They leave behind the most important people in their lives to fight for their country's freedom, a selfless act of duty that sometimes has a tragic ending.
Sen. Tim Golden, (D) Valdosta, says, "It's hitting home in Valdosta because we've lost two soldiers in the last week, so this city is mourning."
But the city's grief pales in comparison to the grief felt by the families left behind. Now, new legislation is looking to soften the burdens facing a soldier's family.
Sen. Tim Golden says, "When people go in service now with the National Guard, they have a cutoff or a drop in their pay and they are leaving children and spouses back home that are having to operate on a lot less money than they are used too."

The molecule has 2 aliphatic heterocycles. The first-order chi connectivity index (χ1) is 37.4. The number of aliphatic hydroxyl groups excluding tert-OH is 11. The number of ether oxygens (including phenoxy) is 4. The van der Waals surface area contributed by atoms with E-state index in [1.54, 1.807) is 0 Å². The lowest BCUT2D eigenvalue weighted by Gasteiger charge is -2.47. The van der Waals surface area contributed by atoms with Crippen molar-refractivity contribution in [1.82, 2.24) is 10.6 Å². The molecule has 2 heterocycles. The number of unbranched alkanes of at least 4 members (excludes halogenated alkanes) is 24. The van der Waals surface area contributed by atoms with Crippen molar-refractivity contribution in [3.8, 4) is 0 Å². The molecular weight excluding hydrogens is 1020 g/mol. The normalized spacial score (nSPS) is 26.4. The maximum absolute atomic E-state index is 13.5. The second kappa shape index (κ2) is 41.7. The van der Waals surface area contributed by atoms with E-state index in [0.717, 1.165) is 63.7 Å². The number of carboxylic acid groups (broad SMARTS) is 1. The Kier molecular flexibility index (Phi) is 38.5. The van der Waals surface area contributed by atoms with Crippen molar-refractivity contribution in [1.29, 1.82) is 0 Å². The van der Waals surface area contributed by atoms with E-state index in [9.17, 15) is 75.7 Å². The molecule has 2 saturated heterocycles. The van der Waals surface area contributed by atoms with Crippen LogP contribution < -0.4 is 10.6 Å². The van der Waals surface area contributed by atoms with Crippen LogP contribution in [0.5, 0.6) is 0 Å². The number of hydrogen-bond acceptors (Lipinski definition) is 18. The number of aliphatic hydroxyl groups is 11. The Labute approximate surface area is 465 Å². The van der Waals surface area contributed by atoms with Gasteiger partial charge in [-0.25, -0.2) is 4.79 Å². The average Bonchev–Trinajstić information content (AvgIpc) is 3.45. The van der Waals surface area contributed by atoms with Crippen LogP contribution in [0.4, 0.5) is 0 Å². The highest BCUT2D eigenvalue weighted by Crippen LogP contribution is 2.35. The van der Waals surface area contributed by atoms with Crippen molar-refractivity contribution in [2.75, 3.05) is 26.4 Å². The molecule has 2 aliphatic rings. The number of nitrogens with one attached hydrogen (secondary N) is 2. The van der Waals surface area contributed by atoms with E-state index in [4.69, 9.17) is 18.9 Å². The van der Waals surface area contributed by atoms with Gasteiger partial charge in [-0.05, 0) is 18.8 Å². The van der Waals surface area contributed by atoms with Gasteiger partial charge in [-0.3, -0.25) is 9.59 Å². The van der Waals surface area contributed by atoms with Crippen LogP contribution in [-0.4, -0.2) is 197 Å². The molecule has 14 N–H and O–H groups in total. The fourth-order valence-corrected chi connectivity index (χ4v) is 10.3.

Starting next year, however, Georgians can donate money to a special military fund through their income taxes.
Residents of Valdosta say this community's recent losses have sparked renewed interest in the income tax donations. They say it's their chance to do something more than simply say thank you.
Phil Youngblood, a military veteran, says, "Now we have the opportunity to put our money where our mouth is. We've got an opportunity to stand up for our troops, stand up for their families and ensure they are supported."
It is exactly what many folks in Valdosta plan on doing.
Kirby Ingram says, "I'm just very proud of them and I think it's such an important job to have, serving for our country. I think it's an honor and I'd like to help out any way I could."
It's Georgia's chance to let its true colors shine.
A similar effort in Illinois has distributed more than $3 million to family members of guardsmen. Sponsors hope to see even stronger numbers in Georgia.
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